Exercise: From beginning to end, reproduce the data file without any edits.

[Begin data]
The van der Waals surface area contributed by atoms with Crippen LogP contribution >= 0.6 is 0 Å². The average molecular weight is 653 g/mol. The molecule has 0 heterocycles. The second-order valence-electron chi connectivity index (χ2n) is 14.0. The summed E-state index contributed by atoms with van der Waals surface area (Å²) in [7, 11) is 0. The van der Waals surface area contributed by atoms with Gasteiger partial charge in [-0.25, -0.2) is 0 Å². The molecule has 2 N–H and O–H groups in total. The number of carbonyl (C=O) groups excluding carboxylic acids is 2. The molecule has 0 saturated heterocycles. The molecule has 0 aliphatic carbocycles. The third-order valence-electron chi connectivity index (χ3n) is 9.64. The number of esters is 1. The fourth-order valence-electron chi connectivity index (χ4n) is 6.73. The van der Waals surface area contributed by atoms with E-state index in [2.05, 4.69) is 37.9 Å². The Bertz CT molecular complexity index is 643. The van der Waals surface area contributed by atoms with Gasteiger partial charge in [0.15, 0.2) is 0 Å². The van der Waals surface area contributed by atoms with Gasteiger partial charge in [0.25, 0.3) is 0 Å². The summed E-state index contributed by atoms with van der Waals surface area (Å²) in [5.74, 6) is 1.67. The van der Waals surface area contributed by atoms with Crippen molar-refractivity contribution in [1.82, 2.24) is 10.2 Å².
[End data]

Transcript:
The van der Waals surface area contributed by atoms with Crippen LogP contribution >= 0.6 is 0 Å². The average molecular weight is 653 g/mol. The molecule has 0 heterocycles. The second-order valence-electron chi connectivity index (χ2n) is 14.0. The summed E-state index contributed by atoms with van der Waals surface area (Å²) in [7, 11) is 0. The van der Waals surface area contributed by atoms with Gasteiger partial charge in [-0.25, -0.2) is 0 Å². The molecule has 2 N–H and O–H groups in total. The number of carbonyl (C=O) groups excluding carboxylic acids is 2. The molecule has 0 saturated heterocycles. The molecule has 0 aliphatic carbocycles. The third-order valence-electron chi connectivity index (χ3n) is 9.64. The number of esters is 1. The fourth-order valence-electron chi connectivity index (χ4n) is 6.73. The van der Waals surface area contributed by atoms with E-state index in [2.05, 4.69) is 37.9 Å². The Bertz CT molecular complexity index is 643. The van der Waals surface area contributed by atoms with Gasteiger partial charge in [0.15, 0.2) is 0 Å². The van der Waals surface area contributed by atoms with Gasteiger partial charge in [0.25, 0.3) is 0 Å². The summed E-state index contributed by atoms with van der Waals surface area (Å²) in [5.74, 6) is 1.67. The van der Waals surface area contributed by atoms with Crippen molar-refractivity contribution in [1.82, 2.24) is 10.2 Å².